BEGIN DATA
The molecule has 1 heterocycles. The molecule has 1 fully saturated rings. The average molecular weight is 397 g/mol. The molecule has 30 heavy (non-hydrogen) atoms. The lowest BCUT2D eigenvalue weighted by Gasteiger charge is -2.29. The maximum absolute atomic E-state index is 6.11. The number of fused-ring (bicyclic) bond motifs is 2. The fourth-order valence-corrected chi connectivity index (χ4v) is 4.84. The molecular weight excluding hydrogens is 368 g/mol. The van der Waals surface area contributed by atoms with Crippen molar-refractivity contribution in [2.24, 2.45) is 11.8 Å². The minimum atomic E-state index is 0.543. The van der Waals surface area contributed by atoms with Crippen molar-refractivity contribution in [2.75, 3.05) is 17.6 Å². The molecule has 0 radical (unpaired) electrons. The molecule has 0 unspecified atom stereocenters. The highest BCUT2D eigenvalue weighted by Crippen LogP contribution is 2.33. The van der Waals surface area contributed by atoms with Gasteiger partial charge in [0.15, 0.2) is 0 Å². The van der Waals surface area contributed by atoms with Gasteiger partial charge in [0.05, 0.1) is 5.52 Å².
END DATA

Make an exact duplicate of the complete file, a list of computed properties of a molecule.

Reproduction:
The molecule has 1 heterocycles. The molecule has 1 fully saturated rings. The average molecular weight is 397 g/mol. The molecule has 30 heavy (non-hydrogen) atoms. The lowest BCUT2D eigenvalue weighted by Gasteiger charge is -2.29. The maximum absolute atomic E-state index is 6.11. The number of fused-ring (bicyclic) bond motifs is 2. The fourth-order valence-corrected chi connectivity index (χ4v) is 4.84. The molecular weight excluding hydrogens is 368 g/mol. The van der Waals surface area contributed by atoms with Crippen molar-refractivity contribution in [2.24, 2.45) is 11.8 Å². The minimum atomic E-state index is 0.543. The van der Waals surface area contributed by atoms with Crippen molar-refractivity contribution in [2.75, 3.05) is 17.6 Å². The molecule has 0 radical (unpaired) electrons. The molecule has 0 unspecified atom stereocenters. The highest BCUT2D eigenvalue weighted by Crippen LogP contribution is 2.33. The van der Waals surface area contributed by atoms with Gasteiger partial charge in [0.15, 0.2) is 0 Å². The van der Waals surface area contributed by atoms with Gasteiger partial charge in [0.05, 0.1) is 5.52 Å².